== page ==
Highlighters: To Use Or Not To Use

I love highlighting my books. I have a green Pilot FriXion highlighter that I usually keep tucked into whatever book I’m reading – if it’s non-fiction – to brighten up those key phrases that I want to mark for future reference.


Pilot Frixion Light HL Green

So, I was a little surprised recently to see the results of a psychological study that found highlighting is an ineffective way to study and learn information.

In the study, students who highlighted text did not perform any better than students who did not. And, students who highlighted too much material may actually have missed out on important points within a text, according to the report published in the journal for the Association of Psychological Science.

The researchers said they included highlighting in the study of effective learning methods because highlighting (or underlining) is a widespread habit among students. Although a large percentage highlight their texts when studying, few seem to gain any benefit from the practice because simply re-reading text does not imprint it, according to the study.

As education writer Grace Fleming put it a while back:

Highlighting does make important information stand out on a page, but that doesn’t do you  much good if you don’t do something active with that information. Reading highlighted words again and again is not active enough.

But, there was one caveat in the study: Highlighting can help students (or anyone else) who know how to highlight properly. And what is the proper way? By identifying the key thoughts of a particular paragraph or passage in the text, then highlighting only that phrase. That way, students can focus on the ideas, not rote memorization.

Textbook Highlighting

OK, now personally, the idea that highlighting is not a good way of retaining information makes sense to me. I don’t highlight something in a book because I want to make sure I remember it. In fact, I highlight because I ‘m pretty sure I will forget.

The idea is that I’ll be able to easily find the passage and remind myself what it says when I do forget. It’s more a bookmark than an attempt at memorization.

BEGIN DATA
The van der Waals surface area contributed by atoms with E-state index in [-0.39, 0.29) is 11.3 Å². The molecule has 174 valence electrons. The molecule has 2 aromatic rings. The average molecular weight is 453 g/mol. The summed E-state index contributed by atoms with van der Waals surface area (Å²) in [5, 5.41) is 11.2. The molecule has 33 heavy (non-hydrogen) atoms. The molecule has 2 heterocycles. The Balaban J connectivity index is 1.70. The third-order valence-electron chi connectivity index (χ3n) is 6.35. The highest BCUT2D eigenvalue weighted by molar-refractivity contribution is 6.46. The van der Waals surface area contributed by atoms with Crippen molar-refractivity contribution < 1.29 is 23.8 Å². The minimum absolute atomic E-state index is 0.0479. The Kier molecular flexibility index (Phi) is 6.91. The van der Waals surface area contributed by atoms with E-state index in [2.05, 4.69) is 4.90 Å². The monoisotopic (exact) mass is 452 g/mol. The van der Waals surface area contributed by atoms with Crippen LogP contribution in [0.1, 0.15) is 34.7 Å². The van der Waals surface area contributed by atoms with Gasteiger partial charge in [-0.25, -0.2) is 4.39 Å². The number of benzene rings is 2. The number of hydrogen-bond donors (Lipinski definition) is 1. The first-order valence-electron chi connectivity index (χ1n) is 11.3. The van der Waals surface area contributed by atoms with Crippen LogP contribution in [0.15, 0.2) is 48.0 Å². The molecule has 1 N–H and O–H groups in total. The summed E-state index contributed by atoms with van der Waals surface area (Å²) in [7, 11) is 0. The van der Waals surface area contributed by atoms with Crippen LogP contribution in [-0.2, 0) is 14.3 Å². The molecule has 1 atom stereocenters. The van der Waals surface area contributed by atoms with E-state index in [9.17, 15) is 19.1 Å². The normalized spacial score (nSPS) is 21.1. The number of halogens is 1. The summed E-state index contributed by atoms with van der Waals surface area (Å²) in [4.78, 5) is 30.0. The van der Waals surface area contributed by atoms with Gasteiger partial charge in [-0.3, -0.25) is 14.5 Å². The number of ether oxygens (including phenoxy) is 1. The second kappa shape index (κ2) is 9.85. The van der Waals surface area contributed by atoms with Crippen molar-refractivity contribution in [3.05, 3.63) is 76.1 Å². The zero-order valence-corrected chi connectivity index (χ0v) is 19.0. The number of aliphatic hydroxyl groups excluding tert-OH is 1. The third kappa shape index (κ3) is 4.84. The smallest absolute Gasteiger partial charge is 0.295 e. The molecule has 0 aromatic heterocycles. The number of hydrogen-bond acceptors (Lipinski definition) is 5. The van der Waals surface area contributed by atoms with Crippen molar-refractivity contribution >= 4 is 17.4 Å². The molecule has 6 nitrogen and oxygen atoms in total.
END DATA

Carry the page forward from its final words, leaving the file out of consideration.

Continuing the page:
Apparently, though, educators teach highlighting specifically as a learning method, which is what the authors of the study suggest is the problem. They say that since students are likely going to continue the highlighting habit, they should at least be taught effective highlighting techniques.

Seems like sound reasoning.

What do you highlighters out there think?

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Tony Bridges

As a seasoned journalist and freelance writer, I've spent over three decades telling stories and exploring the world through the written word. With a passion for writing instruments, I found my niche at The Pen Vibe, a blog that shares our collective fascination with pens, pencils, and other tools that have shaped the art of writing.

1 thought on “Highlighters: To Use Or Not To Use”

  1. While I adore some of the highlighter shades, I just cannot bring myself to mark up books. I remember having to buy used textbooks at university and being very distracted by previous owners’s markings. However, like you, I have to “highlight”, aka make note of, passages that seem high priority. The small sticky notes were a sort of compromise, albeit unsatisfactory. They are opaque, so the underlying text is completely covered. But my saving grace arrived with the advent of the tiny transparent tape flags. They come in bright colors very similar to highlighter markers and are removable. When they introduced the smallest width ones, I was sold. My OCD was soothed 🙂


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